Low Water Will Challenge Hunters
Sept. 12, 2003
For additional information, contact: Tom Conroy, Information Officer, New
Ulm; 507-359-6014 LOW WATER WILL CHALLENGE HUNTERS Check it out! That is the
first suggestion from the Department of Natural Resources (DNR) to hunters
who plan on being in a duck blind this fall. With drought conditions
prevalent throughout much of Minnesota, last year's favorite marsh may be
this year's mud flat. With the special youth waterfowl hunting day set for
Saturday, Sept. 20 and the regular waterfowl season beginning the following
Saturday (Sept. 27), hunters "should really get out soon to check the
location they are expecting to hunt this fall," said Jon Cole, DNR
Whitewater Area Wildlife Manager.
"For example, Dorer pool #1 near Weaver is very low compared to last year
and could get even lower," Cole said. "There are numerous examples of
similar situations throughout the area."
Many of the shallow wetlands in southern and western Minnesota have gone dry
and will remain so barring an unusually high amount of precipitation soon.
However, the months of September and October are normally dry months so the
prospects for water returning to dry basins are poor.
Cole suggests that with the youth waterfowl hunt fast approaching, now would
be a good time for adults and their youth hunting companions to do some
scouting for a suitable location to hunt. "Imagine how disappointed a
youngster would be to show up for the youth day hunt only to find the
wetland they were going to hunt to be dry," Cole noted.
Randy Evans, DNR Southern Region Enforcement Supervisor at New Ulm, said
conservation officers are also concerned about other potential problems that
this year's low water conditions could cause.
Trespassing could be a problem in some places, Evans said. Hunters who
traditionally have used a road or stream to access a lake or wetland, for
instance, could find that access source dried up this fall. As the water
recedes, the exposed bottom becomes the property of the riparian landowner.
"If there is now land between the road and the water, even if it's only five
or ten feet, you need to obtain permission from the landowner to cross it,
if it's posted. The same is true for a dry creek or ditch bottom."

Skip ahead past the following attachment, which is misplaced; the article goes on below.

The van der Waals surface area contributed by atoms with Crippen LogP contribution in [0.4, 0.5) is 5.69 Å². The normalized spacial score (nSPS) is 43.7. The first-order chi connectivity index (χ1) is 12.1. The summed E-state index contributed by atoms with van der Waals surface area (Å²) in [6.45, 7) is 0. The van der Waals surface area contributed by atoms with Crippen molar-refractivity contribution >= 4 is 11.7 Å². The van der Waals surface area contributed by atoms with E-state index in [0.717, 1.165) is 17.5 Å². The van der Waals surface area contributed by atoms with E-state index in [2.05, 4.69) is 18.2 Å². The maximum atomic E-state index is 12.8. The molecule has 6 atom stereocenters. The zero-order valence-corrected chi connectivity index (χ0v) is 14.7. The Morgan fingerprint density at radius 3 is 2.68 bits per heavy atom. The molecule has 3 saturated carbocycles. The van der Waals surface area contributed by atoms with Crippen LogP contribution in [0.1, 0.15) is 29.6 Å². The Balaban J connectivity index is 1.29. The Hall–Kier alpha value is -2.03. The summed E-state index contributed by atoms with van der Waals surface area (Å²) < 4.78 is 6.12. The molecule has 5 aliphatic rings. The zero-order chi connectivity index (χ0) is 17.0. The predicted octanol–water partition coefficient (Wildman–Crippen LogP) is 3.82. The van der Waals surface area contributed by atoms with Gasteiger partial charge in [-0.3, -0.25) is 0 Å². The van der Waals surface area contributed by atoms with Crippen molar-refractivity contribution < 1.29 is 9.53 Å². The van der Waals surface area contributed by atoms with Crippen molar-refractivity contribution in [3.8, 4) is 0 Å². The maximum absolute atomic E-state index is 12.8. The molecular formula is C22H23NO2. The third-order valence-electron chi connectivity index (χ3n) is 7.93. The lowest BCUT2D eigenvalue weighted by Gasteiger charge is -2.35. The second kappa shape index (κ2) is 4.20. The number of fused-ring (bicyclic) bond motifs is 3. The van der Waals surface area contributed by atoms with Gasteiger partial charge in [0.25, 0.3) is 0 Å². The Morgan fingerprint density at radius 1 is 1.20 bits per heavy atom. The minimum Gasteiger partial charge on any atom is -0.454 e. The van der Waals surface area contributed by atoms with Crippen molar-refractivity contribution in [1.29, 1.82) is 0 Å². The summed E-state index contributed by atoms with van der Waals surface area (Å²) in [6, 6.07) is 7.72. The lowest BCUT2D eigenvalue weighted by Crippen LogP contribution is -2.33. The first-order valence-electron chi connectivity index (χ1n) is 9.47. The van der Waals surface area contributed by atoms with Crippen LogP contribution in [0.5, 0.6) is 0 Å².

ATV users are also reminded that it is illegal to operate a vehicle anywhere
below the ordinary high water mark of unfrozen lakes and rivers listed in
the state's Public Water Inventory, as well as types 3, 4, 5, and 8
wetlands. "That bascially covers most of the state's water bodies and the
adjacent shorelines," Evans explained.
(The ordinary high water mark is evident by the change in habitat between
the area typically under water and that which is seldom under water.)
Hunter versus hunter conflicts might also arise, Evans said. "As ducks
congregate in areas where there is sufficient water, hunters will also
congregate there," Evans said. "It's important to understand that hunting
pressure is likely to be up in many of these areas."Evans encourages hunters
to heed the following suggestions to make their hunt safer and more
· Always know where other hunters are and do not take foolish shots in their
direction. · Don't crowd others. If someone is already in the location you
were hoping to hunt, move on to another place. · Avoid sky-busting. Take
only good shots that you are reasonably certain have a chance of making a
clean kill. Sky-busters ruin hunting for others and lead to more cripples. ·
Keep your cool. Getting angry usually accomplishes only one thing " it
raises your blood pressure. · Respect the traditions and ethics of waterfowl
hunting that go back generations in time. Over-bagging, causing needless
cripples, shooting at birds that are working someone else's spread, or
setting up too close to other hunters are all examples of how not to be a
Finally, Evans has one other suggestion - know your limits and take it easy.
"Anyone who has tried to slog their way through knee-deep muck in waders, or
spent time push-poling through cattails, knows it can be pretty darn hard
work," Evans stated. "The last thing we want is for someone to have a heart
attack out there!" -30-
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